Key Difference – Blank Verse vs Iambic Pentameter
The words blank verse and iambic pentameter are two literary terms used in poetry. Blank verse is one of the most commonly used poetic structures in the English language whereas iambic pentameter is one of the most commonly used meters in poetry. The key difference between blank verse and iambic pentameter is that blank verse is a poetic structure whereas iambic pentameter is a meter that is used to write poetry. In fact, iambic pentameter is the most commonly used meter in blank verse.
What is Blank Verse?
In 1514, Italian writer Francesco Maria Molza tried to translate Aeneid from Latin to English, experimenting with different styles of translating in which he tried to maintain the original style in the best possible way. The form Molza used in this translation was later named as Blank Verse. This new style caught the attention of the Italian Renaissance drama and many artists like Giovanni Rucellai and Henry Howard used it in their work. The first two English playwrights who used this term blank verse are Thomas Sackville and Thomas Norton.
Characteristics of Blank Verse
- Blank verse is a form of poetic prose.
- It has no fixed number of lines.
- It is written with a regular meter with unrhymed lines.
- It can be composed in any kind of meter, such as iamb, trochee, spondee, and dactyl.
- However, iambic pentameter is the commonest meter used in blank verse.
- Blank verse is similar to normal speech.
- The rhyme comes from the way in which it is structured.
- Blank verse is popular among Romantic English poets, as well as among some contemporary American poets.
- Imagery and emotional power of poetry can be seen.
- It can express different emotions and allows more variety in the tone and pace of the language.
- This format is used in both reflective and descriptive poetry as well as in dramatic monologs
Poets: John Milton, William Shakespeare, Christopher Marlowe, John Donne and John Keats.
Example of Blank Verse
“You stars that reign’d at my nativity,
Whose influence hath allotted death and hell,
Now draw up Faustus like a foggy mist
Into entrails of yon labouring clouds,
So that my soul may but ascend to Heaven…”
– Dr.Faustus by Christopher Marlowe
Meters Used in Blank Verse
- Iamb pentameter blank verse (unstressed/stressed syllables)
- Trochee blank verse (stressed/unstressed syllables)
- Anapest blank verse (unstressed/unstressed/stressed syllables)
- Dactyl blank verse (stressed/unstressed/unstressed syllables
What is Iambic Pentameter?
The history of Iambic Pentameter dates back to Latin and Old French verses. The term ‘iambic pentameter’ consists of three words Iamb –Penta – Meter. An iamb is a musical or metrical foot that has an unstressed syllable, followed by a stressed syllable. (ba-BUM). Penta means five. Therefore, iambic pentameter has five pairs of repeated unstressed syllables and stressed syllables. Chaucer, who used iambic pentameter in his Canterbury Tales, is considered to have introduced this form to English. Iambic Pentameter can be called as a common meter in poetry. Iambic Pentameter is the commonest feature used in blank verse.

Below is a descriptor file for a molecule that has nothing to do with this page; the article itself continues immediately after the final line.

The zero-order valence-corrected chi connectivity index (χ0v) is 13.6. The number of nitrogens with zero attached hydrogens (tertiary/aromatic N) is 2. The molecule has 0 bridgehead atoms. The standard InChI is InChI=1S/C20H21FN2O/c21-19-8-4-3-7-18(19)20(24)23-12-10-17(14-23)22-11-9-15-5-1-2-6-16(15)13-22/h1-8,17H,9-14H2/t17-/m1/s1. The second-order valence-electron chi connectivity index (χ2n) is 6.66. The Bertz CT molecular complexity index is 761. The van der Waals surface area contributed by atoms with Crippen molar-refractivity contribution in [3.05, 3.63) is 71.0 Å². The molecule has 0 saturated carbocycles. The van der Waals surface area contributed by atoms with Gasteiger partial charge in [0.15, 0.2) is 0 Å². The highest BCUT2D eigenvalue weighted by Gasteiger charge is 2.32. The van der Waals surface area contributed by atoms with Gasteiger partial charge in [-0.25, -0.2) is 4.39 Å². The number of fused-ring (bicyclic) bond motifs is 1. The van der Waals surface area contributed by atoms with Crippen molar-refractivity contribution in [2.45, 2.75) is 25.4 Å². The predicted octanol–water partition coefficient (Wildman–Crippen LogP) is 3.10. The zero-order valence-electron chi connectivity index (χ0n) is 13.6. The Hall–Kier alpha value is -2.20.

Characteristics of Iambic Pentameter
- Each line in a iambi pentameter has ten syllables.
- These syllables are arranged in pairs.
- Therefore, a blank verse has a line of five (Penta) meters.
- Example: Is this/ the face / that launched / a thou / sand ships…
- The two syllables do not necessarily have to be in the same word (e.g. thousand is split across two different pairs)
- The unstressed syllables are followed by stressed ones.
- The rhythm in each line sounds like ba-BUM / ba-BUM / ba-BUM / ba-BUM / ba-BUM.
- William Shakespeare uses the Iambic Pentameter in most of his verses. For example, we can consider Shakespeare’s Sonnet no.18:
Shall I compare thee to a summer’s day?
- Each pair of syllables in an Iambic Pentameter is called an iambus.
- An iambus is made up of one unstressed and one stressed beat (ba-BUM).
Use of Iambic Pentameter by Shakespeare
- Shakespeare added an extra unstressed beat at the end of a line to emphasize a character’s sense of contemplation. This is a variation of the Iambic Pentameter which is called a feminine ending.
- He reversed the order of the stresses in some iambi to help emphasize certain words or ideas.
- Occasionally, Shakespeare completely broke the rules and place two stressed syllables in the same iambus.
Example of Iambic Pentameter
“Shall I compare thee to a summer’s day?
Thou art more lovely and more temperate.
Rough winds do shake the darling buds of May,
And summer’s lease hath all too short a date.
Sometime too hot the eye of heaven shines,
And often is his gold complexion dimmed;
And every fair from fair sometime declines,
By chance, or nature’s changing course, untrimmed;
But thy eternal summer shall not fade,
Nor lose possession of that fair thou ow’st,
Nor shall death brag thou wand’rest in his shade,
When in eternal lines to Time thou grow’st.
So long as men can breathe, or eyes can see,
So long lives this, and this gives life to thee.”
Variations in Iambic Pentameter
- Headless Iamb – One stressed syllable at the beginning of the line
- Spondee– two stressed syllables, as in “hot dog”
- Double Iamb– Four syllables, unstressed-unstressed-stressed-stressed. A double iamb is counted as two feet
- Feminine Ending – An extra unstressed syllable at the end of a line
What is the difference between Blank Verse and Iambic Pentameter?
- Blank verse is a common structure of poetry.
- Iambic Pentameter is a common meter used in poetry.
- Iambic pentameter is the commonest meter used in poetry.